After tonight's meal in Cyprus, I will have one more "C" country left to go: the Czech Republic! It feels so
invigorating to have nearly completed all 18 countries in this category! Next, I'll be cruising along into the "D" countries, of which there are only 4. YAY!
Cyprus (Nicosia)(AS)and/or(EU): This country has a fascinating history and culture. It is a divided island with the northern portion under Turkish control. This is referred to as "The Turkish Republic of Northern Cyprus", but is only recognized as legitimate by Turkey itself. The Southern portion is an independent republic called, The Republic of Cyprus. The Republic of Cypress is in the process of becoming a part of the European Union, although this will not apply to the northern portion of the island under Turkish control. The capital, Nicosia, is divided by "The Green Line" in two parts, similar to the way Berlin was once divided. Access between the two parts of Cyprus has been restricted.http://gogreece.about.com/od/cyprus/a/fastfactscyprus.htm
The cuisine on the island of Cyprus is shaped by the island's Mediterranean climate, geography, and history. Reflecting the two dominant populations, Cypriot cuisine has evolved as a fusion of Greek and Turkish cuisines, with local twists on well-known dishes. Further influences are evident from the neighboring Levant countries, with similarity to Lebanese Cusisine There are remnants too of French, Italian, and Anglo-Saxon influences stemming from the island's occupation by the French Lusignans, the Venetians, and the British. Modern western cuisine (especially fast food) has an increasing influence on the day-to-day diet on the island. The names given to the foods of the Cypriot cuisine are different amongst the two dominant populations.
For tonight's meal, I chose to make souvla - skewered meat cooked on coal fire. The preparation and cooking of souvla is usually a man's job, women just prepare the salad and the baked potatoes, but in my house, that's not how it goes down. Cooking on a coal fire grill / rotisserie, called foukou, is the most common way to prepare souvla. Luckily, I just HAPPEN to have a beautiful foukou right in my back yard.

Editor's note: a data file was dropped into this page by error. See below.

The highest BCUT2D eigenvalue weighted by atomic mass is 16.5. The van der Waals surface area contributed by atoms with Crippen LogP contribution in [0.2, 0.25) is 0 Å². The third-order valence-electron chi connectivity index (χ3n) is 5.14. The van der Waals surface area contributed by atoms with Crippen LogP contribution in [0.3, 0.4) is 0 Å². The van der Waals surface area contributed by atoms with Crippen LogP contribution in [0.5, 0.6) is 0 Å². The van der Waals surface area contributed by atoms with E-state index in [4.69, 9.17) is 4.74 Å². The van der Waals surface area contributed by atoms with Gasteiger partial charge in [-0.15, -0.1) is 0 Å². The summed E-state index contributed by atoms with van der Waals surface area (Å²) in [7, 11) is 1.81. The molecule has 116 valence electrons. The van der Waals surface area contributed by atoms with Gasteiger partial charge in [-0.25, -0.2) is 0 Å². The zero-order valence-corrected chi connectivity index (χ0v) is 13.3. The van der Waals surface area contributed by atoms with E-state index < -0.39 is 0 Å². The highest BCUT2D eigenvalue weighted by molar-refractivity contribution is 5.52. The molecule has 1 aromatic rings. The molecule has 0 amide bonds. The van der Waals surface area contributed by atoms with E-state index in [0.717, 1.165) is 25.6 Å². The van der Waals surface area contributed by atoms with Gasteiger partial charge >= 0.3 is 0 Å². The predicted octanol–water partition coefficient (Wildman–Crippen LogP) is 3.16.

|Butterflied leg of lamb, which I cut up into cubes, and basted with fresh lemon juice and really good olive oil|
|Brush the olive oil before putting on the grill so the meat has time to absorb the fruity flavor|
|My rockin' fire pit. Note the great kindling wood scraps supplied by our awesome friend, Paul! Absolutely NO lighter fluid is needed: old newspaper, wood scraps and|
Cowboy hardwood charcoal - THE way to go: http://www.cowboycharcoal.com/
|Beautiful cherry tomatoes, ready to pick - they went into the salad still warm from the sun|
|A perfect cucumber for the Cyprus Village Salad - ignore the weeds, please|
|I ate about 20 cherry tomatoes right off the vines :)|
2 lbs meats lamb and / or pork and chicken
|My guard dog, BuddyBoy, had to check to make sure they were safe - A-Okay|
|Paul Cook - our friend, carpenter, bicycle fixer, and kindling supplier - Thanks for everything, Paul!|
|I barely use this dinosaur anymore|
|Now THAT's what I'm talkin' about - the smell of the meat roasting was sublime|
|DO NOT over cook your lamb!!|
|Lamb Souvla and Cyprus Village Salad - a perfect summer dinner|
salt and pepper
1/4 cup olive oil mixed with the juice of 1 fresh lemon
finely ground coriander seeds (optional)
1. Cut the meat into big chunks and season to taste.
2. Pass meat evenly through thick metal skewers so that it won't slip down while on the coal fire grill (foukou). Place the skewers over high fire on the foukou.
Cyprus Village Salad